Driving Without a Valid (or on a Suspended) License in Utah

Read about the consequences for driving without a valid license in Utah.

In Utah, it's unlawful to drive without a valid license. This article takes a look at what constitutes driving without a license, possible penalties for violating this law, and what it takes to reinstate a suspended or revoked license.

Driving Without a License

Driving without a license typically involves one of four circumstances:

The driver never obtained a license. Utah law forbids driving a car on a highway in the state without first being licensed as a driver. A violation of this law is an infraction and carries a $200 fine.

The driver is licensed but can’t find it when pulled over. Getting pulled over is stressful enough, and finding out you forgot your license at home only adds to the anxiety. Utah law requires that all licensed drivers possess their license while driving. But not having your license in your possession is only an infraction and, worst case scenario, will typically result in only a $50 fine. Most judges will dismiss the ticket if you show up to court with proof that your license was valid at the time you were pulled over.

The driver’s license is expired. In Utah, drivers are required to renew their license every five years. If you fail to renew, your license will “lapse”. Driving on an expired license is an infraction and normally carries a $50 fine.

The driver’s license is suspended or revoked. Driving on a suspended or revoked license is a more serious offense. The penalties vary depending on the reason for the suspension or revocation. For example, if you lost your license because of a DUI conviction or refusing to submit to a DUI chemical test at the time of a DUI arrest, then the offense is a Class B misdemeanor with at least a $500 fine. In other instances, a violation is a Class C misdemeanor and the fine is much less.

Violations That Result in Loss of Driving Privileges

As mentioned above, a DUI conviction or refusal to submit to a chemical test results in the loss of driving privileges. Other violations that can lead to losing your license include:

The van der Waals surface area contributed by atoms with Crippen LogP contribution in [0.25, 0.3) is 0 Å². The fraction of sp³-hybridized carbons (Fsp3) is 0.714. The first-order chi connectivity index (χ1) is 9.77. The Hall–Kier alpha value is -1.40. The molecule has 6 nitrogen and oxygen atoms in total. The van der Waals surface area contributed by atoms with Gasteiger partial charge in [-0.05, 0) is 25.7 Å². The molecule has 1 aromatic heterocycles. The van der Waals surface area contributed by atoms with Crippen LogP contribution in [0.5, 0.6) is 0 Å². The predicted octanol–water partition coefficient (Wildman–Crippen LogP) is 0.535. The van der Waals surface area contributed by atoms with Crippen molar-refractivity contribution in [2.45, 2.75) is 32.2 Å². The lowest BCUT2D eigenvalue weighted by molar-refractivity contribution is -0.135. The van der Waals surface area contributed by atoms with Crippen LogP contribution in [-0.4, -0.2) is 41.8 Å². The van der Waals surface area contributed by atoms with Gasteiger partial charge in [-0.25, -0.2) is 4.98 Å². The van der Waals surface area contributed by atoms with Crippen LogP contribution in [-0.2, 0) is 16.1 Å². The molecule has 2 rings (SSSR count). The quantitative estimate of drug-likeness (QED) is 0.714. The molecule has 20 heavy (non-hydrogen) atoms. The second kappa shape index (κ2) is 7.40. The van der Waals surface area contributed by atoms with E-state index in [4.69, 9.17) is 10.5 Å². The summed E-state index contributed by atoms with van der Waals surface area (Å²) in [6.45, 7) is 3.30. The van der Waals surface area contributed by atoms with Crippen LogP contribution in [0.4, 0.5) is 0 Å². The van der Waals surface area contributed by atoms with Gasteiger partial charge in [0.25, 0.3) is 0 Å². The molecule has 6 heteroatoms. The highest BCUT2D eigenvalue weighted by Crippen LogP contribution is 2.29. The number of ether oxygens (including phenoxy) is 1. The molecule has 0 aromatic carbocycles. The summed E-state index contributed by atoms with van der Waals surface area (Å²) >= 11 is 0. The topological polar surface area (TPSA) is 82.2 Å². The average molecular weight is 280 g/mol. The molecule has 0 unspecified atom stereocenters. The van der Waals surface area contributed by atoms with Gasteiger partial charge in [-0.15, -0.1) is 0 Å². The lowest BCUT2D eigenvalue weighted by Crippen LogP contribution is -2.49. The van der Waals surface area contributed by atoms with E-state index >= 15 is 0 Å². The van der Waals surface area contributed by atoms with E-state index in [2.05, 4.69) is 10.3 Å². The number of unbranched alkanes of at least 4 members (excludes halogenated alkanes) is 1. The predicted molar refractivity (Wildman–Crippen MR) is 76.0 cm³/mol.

• texting while driving
  • “careless driving” resulting in the death of another person
  • automobile homicide
  • any felony violation of Utah’s motor vehicle laws
  • any felony in which a car is used to commit the offense
  • failure to stop a vehicle at the command of a law enforcement officer
  • drag racing
  • two charges of reckless driving or impaired driving committed within a 12-month period, and
  • any drug or drug paraphernalia possession conviction.

The length of suspension or revocation depends on the violation.

Reinstatement of Driving Privileges

It’s important for drivers to be proactive once their suspension or revocation period ends. If a driver fails to reinstate once eligible, they are still violating the law each time they drive.

The Driver License Division can extend the suspension or revocation up to one year each time a driver is convicted of driving on a suspended or revoked license or convicted or arrested for any traffic offense. Even a police report of an accident where the driver involved did not have a license can lead to an extension of any suspension or revocation period.

For license suspensions, the driver is required to complete the suspension period and pay a reinstatement fee for reinstatement. With a license revocation, reinstatement requires the driver complete the revocation period, pay all necessary fees, and reapply for a license; the individual must also go through the process required for a newly licensed driver, including successfully completing the written and driving exams.

Undocumented Immigrants

In Utah, it’s possible for an undocumented immigrant to obtain a Driving Privilege Card (DPC). To get a DPC, the person must provide proof of Utah residency and identity, submit to fingerprinting, take a photograph, and pass a written knowledge test and driving skills test.

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